By Peter Kennedy
It was the unusually high grades that initially attracted a group of seasoned Canadian mining executives to the gold-enriched La Plata gold-copper-zinc volcanogenic massive sulphide deposit in Ecuador.
Laurence Curtis and colleague Nick Tintor secured an option to earn up to a 75% interest in the La Plata project for a company now known as Toachi Mining Inc. [TIM-TSXV, RBNDF-OTC] and brought it to the attention of Bay Street financier Jonathan Goodman.
Now that Goodman is CEO and his private equity firm Metaform Investments is a 17% shareholder in Toachi, the chances of development now rest with a Preliminary Economic Assessment that is expected to be completed later this year.
“We have an opportunity to create something special,” said Goodman during an interview with Resource World at the Cambridge House Vancouver Resource Investment Conference. “We hope to design a project that has very attractive economics that will allow us to get our invested capital back quickly.”
Having spent $6.4 million so far, Toachi recently published a maiden NI 43-101 compliant resource estimate for the La Mina deposit of 1.9 mllion tonnes grading 4.1 g/t gold, 49.4 g/t silver, 3.3% copper, 0.6% lead and 4.5% zinc in the inferred category at a gold equivalent cut-off of 4 g/t gold. That material should be enough to support a 500 tonne-per-day underground mining operation with a 10-year life span.
The property consists of two mining concessions, La Florida and Loma del Tigre, which cover 2,300 hectares. It is located 85 km southwest of the capital city of Quito. Driving time to the property is about three hours.
Previous operators, including Cornerstone Capital Resources Inc. [CGP-TSX, CTNXF-OTC, GWN-Germany], outlined a “historic resource” of 914,000 tonnes, grading 8.01 g/t gold, 88.29 g/t silver, 5.01% copper, 6.71% zinc and 0.78% lead. The property was also drilled by a Canadian company previously known as Cambior Inc. between 1996 and 2000.
But development was stalled for several years after the government of Ecuador imposed its infamous moratorium on exploration and mining in April, 2008, a move the prompted many foreign companies to either cut back on investment or sell their properties. Cornerstone declared force majeure and returned the property to the vendor Sultana Del Condor Minera S.A.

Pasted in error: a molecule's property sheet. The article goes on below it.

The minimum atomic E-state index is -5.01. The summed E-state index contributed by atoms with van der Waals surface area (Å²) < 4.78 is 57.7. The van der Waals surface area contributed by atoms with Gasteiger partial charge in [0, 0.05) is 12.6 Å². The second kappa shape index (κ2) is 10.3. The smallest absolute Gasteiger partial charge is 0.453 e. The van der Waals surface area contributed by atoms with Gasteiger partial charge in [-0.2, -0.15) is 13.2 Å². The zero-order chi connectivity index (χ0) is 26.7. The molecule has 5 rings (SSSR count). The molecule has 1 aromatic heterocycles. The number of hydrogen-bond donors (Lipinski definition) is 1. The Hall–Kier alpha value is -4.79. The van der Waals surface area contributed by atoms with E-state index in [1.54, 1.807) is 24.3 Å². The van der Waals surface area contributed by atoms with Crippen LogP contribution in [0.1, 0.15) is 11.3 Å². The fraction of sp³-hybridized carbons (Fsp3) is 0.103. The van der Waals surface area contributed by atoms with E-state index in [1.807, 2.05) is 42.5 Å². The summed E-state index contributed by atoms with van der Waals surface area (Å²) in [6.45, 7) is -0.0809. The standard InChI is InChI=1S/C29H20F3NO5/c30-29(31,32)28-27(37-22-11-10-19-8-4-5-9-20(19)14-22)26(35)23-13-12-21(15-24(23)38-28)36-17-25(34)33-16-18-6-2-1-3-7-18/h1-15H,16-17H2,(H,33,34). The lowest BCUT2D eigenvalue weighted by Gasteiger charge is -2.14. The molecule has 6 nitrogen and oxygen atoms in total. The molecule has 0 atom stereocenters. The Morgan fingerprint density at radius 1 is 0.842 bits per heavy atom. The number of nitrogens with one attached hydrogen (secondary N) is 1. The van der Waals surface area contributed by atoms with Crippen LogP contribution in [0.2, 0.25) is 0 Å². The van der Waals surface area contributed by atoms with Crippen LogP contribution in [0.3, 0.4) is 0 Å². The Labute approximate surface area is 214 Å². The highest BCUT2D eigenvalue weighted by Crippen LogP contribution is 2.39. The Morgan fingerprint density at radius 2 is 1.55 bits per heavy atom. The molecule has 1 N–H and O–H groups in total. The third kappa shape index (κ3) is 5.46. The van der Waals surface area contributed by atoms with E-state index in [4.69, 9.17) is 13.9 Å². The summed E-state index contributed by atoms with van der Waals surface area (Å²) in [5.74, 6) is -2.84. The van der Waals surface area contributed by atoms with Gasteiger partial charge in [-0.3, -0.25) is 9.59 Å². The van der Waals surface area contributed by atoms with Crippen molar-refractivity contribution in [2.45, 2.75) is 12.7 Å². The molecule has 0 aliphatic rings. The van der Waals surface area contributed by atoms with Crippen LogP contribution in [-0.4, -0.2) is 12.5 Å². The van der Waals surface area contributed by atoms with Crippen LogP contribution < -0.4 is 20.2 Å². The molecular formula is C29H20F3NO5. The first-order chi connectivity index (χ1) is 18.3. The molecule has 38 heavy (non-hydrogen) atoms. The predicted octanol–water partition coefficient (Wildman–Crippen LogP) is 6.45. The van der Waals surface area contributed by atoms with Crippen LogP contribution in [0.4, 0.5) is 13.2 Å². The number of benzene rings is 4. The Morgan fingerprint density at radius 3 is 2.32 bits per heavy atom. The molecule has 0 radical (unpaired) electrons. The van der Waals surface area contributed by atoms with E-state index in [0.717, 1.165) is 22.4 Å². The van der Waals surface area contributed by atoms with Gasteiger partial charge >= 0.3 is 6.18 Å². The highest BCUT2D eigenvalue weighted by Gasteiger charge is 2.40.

What followed was a chill on mining investment that lasted for six years. Mining companies only began tiptoeing back into the region after the regulatory climate improved and the government agreed to relax a punitive windfall tax on its richest gold project, Lundin Gold Inc.’s [LUG-TSX, LUG-OMX] Fruta del Norte property, which it acquired from Kinross Gold Corp. [K-TSX; KGC-NYSE].
Toachi Mining, previously known as Ferrum Americas Mining Inc., announced on October 28, 2015 that it had signed a letter of intent with Sultana Del Condor Minera , giving Toachi the option to earn between 60% and 75% in the La Plata gold copper zinc project in Ecuador.
To earn 60%, Toachi needed to make cash payments worth US $2 million and spend US $4 million on exploration. When it reaches 60%, Toachi will have to right to fund the cost of a feasibility study over a two-year period, allowing it to acquire another 5%. That interest would rise to 70% if it raises less than US $60 million to build a mine. If the amount needed exceeds US $60 million, Toachi’s interest would rise to 75%.
Under the agreement, Sultana would be carried through to commercial production.
During the earn-period, as long as Toachi holds a minimum of 50%, it will have to right to remain as operator.
John Kaiser, principal of Kaiser Online Research in California, said efforts by Ecuador to fix its mining regime has presented Goodman and Toachi with an opportunity.
The challenge facing Goodman this year is to produce an economic study justifying redevelopment of La Plata as a mine.
“Not only would La Plata be a good starter project for his Metaform private equity vehicle, but turning La Plata into a successful mine would open new opportunities within Ecuador’s unexplored resource frontier,” Kaiser said.
However, Kaiser believes Toachi will need to refinance to fund a feasibility study which will not likely be attempted until after the market has reached to the preliminary economic assessment.
On January 23, Toachi mining shares were unchanged at 23 cents. The 52-week range is 62 cents and 19.5 cents.
When asked for his view of the current mining regime, he said earlier problems stemmed from the fact that the government had not set up a mining ministry to oversee the sector, preferring instead to have its oil and gas ministry take charge of oversight.
“It’s an easier country to deal with now,’’ Goodman said.